What is most troubling though - aside from the doom of her little baby girl, probably drug-adled in the womb and now in the clutches of vultures - is America's fascination with her and her corpse. While we wage a war a world away - where hundreds of innocents die every day as we bomb the next "hide-out" - where our own troops are blown apart in flimsy-armored SUVs - where our self-satisfied ambassadors play ducks-and-drakes with possible nuclear showdown - we would rather choose a morbid fascination with pathetic girls-gone-wild. It is either Anna Nicole Smith's body or Britney's shaved head, or Paris Hilton's latest peccadillo.

I have read accounts of the French revolution. Just after the end of the reign of terror, there was a wave of sexual abandon laced with morbid humor that ran through French society. As though there could be no rational understanding of the madness, there was a visceral acting-out of promiscuity and morbid gallows-humor. Similarly, witness Berlin after WWI. I wonder if something like that is happening to us now, in America. This madness of Neocon pseudo-morality, unfettered war-profiteering and this house-of-cards economy that Cheney & company have forged these past seven years - this pressure on society has to find release some way. Maybe this is it.

Whom I feel truly bad for are the numbers of mourners of everyday heroes, hometown martyrs, and sacrificial lambs in these times. A flag might fly half-staff for a day. An article or two in the hometown paper. A smiling picture from happier days flashed on the nightly news. To have your loved one torn from your private life while on the public's single-mind is an obsession of one exquisite corpse on some endless and ghoulish circus parade: that is the real tragedy.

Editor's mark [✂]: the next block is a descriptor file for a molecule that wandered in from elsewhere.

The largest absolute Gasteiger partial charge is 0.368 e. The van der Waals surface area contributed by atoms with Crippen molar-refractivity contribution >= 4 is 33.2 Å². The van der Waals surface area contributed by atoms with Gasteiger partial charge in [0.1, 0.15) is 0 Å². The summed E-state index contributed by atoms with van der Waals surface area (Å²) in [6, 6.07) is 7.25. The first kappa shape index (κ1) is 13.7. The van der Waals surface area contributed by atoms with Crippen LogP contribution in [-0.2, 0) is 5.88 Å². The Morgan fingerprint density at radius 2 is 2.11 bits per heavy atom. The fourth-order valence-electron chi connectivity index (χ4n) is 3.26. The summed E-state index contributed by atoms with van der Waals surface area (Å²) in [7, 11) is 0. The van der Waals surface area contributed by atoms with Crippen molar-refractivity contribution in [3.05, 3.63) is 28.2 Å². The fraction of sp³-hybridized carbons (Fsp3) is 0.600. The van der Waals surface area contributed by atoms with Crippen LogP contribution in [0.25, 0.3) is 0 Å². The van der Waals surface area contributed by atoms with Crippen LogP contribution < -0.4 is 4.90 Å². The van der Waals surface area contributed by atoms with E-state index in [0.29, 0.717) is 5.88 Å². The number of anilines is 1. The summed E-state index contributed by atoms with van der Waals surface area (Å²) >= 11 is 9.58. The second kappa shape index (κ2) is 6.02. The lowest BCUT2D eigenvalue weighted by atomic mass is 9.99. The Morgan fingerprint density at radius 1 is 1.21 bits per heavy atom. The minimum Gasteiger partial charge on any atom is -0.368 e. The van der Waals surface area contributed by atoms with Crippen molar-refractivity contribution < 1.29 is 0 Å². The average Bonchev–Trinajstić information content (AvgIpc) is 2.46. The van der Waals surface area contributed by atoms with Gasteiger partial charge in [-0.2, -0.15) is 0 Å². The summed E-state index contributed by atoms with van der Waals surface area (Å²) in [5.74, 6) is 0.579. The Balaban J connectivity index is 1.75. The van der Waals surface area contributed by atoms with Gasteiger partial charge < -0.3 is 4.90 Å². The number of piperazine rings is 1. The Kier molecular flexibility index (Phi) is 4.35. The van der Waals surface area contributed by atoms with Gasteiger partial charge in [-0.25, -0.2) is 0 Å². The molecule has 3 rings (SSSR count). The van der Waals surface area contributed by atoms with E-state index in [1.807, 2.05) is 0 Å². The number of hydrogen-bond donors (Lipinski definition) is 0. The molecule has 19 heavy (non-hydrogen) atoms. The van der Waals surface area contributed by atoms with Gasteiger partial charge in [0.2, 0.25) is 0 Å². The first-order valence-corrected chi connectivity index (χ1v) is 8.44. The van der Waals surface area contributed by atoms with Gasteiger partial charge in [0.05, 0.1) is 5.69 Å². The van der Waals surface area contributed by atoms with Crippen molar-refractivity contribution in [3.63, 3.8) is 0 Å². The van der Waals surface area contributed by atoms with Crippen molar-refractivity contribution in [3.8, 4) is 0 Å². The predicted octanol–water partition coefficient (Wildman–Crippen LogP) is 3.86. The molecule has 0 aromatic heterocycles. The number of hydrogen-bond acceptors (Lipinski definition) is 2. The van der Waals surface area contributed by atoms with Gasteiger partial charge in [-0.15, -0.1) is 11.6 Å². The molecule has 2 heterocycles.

JM

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12/08/06    Decembrist Idyll

It is year’s end once again, and has been a long while since visiting my “blog.”  Blog is such an ugly little word to have crept into the common vocabulary.  Short for “web log” of course.  I think of this more as journal than a log.  Bjournal perhaps.  Sounds vaguely Scandinavian.  Fits with this winter season.

As I write, there is a thick white coating of snow on my world. The lake ( Michigan ) had its effect last night. When the cold wind blows hard over the warm lake, the humidity arrives by the shovel-full in my yard. Though it is scheduled to melt away within a few days, it is a scene in keeping with Advent, which is the centerpiece of our “Happy Holidays” here in Dutch Reformed West Michigan.

As I have opined before, there are many holidays in December and January – some Christian ones celebrated in parts of our immigrated world, such as Saints Nicholas, Lucia, and Stephen. Also of course, there is Hanukah, Yule, New Year’s, and International Flashlight Day for the Jews, Pagans, Julian Calendarists, and torch bearers.

This past October I was presented with the Lantern Bearer’s Award – speaking of torches – from the Folk Alliance Region Midwest.  I guess to honor my career, or at least my bearing, in folk music in the Midwest , I was flattered to be so honored. In my remarks at the meeting, I reflected upon another more famous lantern-bearer, Diogenes.    (A famous Greek philosopher, but not quite so famous, it seems, as to be included in my Microsoft spellchecker. It suggests “dinginess.”)